We can’t call the Patriots’ win over the Steelers pretty, but we can call it progress

Some further thoughts on Patriots-Steelers, upon immediate review.

Barry Chin/Globe Staff
Nelson Agholor celebrates his 44-yard touchdown catch with Damien Harris (left).

Welcome to the Unconventional Review, an instant reaction to standouts, stats, and story lines from the Patriots’ most recent game . . .

It wasn’t particularly pretty, but it was progress. And most important, the Patriots got a win.

I wouldn’t call their 17-14 win over the Steelers a 180-degree turn from their performance in the season-opening loss in Miami last week. It was more like, oh, let’s call it a 135-degree turn.

The offensive line, their most pressing problem, was much more connected and cohesive, and rookie Cole Strong practically looked like a Logan Mankins stunt double when he was blocking on running plays.


Defensively, they were stout when they had to be, forcing the Steelers on a pair of three-and-outs in the fourth quarter and holding them to 243 yards of total offense all day. Considering that the Dolphins scored 42 points and Tyreek Hill and Jaylen Waddle combined for 22 catches and four touchdowns against the Ravens Sunday, even the performance of the Patriots’ defense last week suddenly looks better.

Sure, there are still some things that need to be cleaned up, including penalties on the offensive line, some of Mac Jones’s reads, and the defense’s third-down efficiency.

But all in all? Progress, and a win. Couldn’t ask for much more than that.

Some further thoughts, upon immediate review . . .


(Players suggested in Unconventional Preview: Trent Brown, Damien Harris, Minkah Fitzpatrick.)

Nelson Agholor: Even before the arrival of halftime, this was the most productive game Agholor has had as a Patriot. The veteran receiver, in his second season in New England, had four catches on four targets for 80 receiving yards in the first half, including a sensational 44-yard touchdown with 22 seconds left before the break in which he went up and over Steelers defensive back Ahkello Witherspoon, who appeared to have a decent angle on the ball. Agholor also hauled in a 25-yard catch in the third quarter in which he broke a tackle – not exactly his strong suit — to gain extra yardage. He finished his day to remember with six catches on six targets for 110 yards and the touchdown.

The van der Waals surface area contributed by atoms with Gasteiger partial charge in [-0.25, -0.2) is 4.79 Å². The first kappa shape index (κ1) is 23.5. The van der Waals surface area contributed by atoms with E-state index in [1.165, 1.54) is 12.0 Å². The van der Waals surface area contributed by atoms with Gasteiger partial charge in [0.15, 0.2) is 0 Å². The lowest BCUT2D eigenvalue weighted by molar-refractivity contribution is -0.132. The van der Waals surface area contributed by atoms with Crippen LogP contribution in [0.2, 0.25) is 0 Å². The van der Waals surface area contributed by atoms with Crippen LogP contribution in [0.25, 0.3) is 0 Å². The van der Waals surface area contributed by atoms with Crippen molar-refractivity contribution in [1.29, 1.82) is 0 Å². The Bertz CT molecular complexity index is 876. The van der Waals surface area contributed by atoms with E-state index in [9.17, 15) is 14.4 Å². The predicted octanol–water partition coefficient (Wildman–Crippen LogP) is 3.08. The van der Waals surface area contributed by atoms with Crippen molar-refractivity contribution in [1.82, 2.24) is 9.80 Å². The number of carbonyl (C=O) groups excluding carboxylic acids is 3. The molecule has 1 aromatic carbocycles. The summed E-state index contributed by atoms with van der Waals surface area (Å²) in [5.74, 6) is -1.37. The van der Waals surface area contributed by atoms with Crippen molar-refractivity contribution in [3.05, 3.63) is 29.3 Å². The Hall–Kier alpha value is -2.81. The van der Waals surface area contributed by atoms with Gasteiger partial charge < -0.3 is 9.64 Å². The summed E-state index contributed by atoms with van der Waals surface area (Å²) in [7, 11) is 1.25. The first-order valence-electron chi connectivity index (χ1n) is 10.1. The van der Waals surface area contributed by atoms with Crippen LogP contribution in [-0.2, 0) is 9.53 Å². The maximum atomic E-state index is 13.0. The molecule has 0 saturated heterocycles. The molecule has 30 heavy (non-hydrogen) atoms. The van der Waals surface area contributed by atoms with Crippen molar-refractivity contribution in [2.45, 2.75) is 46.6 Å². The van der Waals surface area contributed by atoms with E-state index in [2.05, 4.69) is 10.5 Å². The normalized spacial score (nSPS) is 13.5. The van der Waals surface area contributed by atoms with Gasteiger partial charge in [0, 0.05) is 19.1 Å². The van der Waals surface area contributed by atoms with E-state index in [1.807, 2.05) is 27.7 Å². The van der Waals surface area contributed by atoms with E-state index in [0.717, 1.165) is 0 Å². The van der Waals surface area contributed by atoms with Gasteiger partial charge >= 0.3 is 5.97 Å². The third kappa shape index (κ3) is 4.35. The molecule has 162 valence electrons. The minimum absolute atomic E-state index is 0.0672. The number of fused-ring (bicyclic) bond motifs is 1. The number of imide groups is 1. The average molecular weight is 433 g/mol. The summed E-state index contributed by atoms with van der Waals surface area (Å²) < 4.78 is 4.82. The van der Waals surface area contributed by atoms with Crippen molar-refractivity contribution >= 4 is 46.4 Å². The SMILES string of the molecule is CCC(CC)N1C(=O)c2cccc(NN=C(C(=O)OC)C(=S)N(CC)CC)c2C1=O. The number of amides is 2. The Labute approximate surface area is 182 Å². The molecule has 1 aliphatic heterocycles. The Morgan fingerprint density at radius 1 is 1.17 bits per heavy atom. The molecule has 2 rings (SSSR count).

Jabrill Peppers: A few Patriots defenders warrant citing here. Matthew Judon ran down Mitch Trubisky for a sack just before halftime, busted up a third-and-2 pass to Najee Harris in the fourth quarter, and looked awfully similar to his stellar form from the first half of last season. Christian Barmore picked up his first sack of the season. Jalen Mills had a pick. But I’m going with Peppers, because he epitomizes the all-around effort of the defense Sunday. Peppers saw the field more after Kyle Dugger was knocked out with an apparent knee injury in the second quarter, and immediately made a couple of impressive plays. Peppers buried Steelers receiver Diontae Johnson on a misdirection play on second down with 7:05 left in the half, then, on third and 8 at the Patriots’ 33, clobbered Jaylen Warren in the open field for no gain to force the Steelers to settle for a field goal and a 10-6 deficit.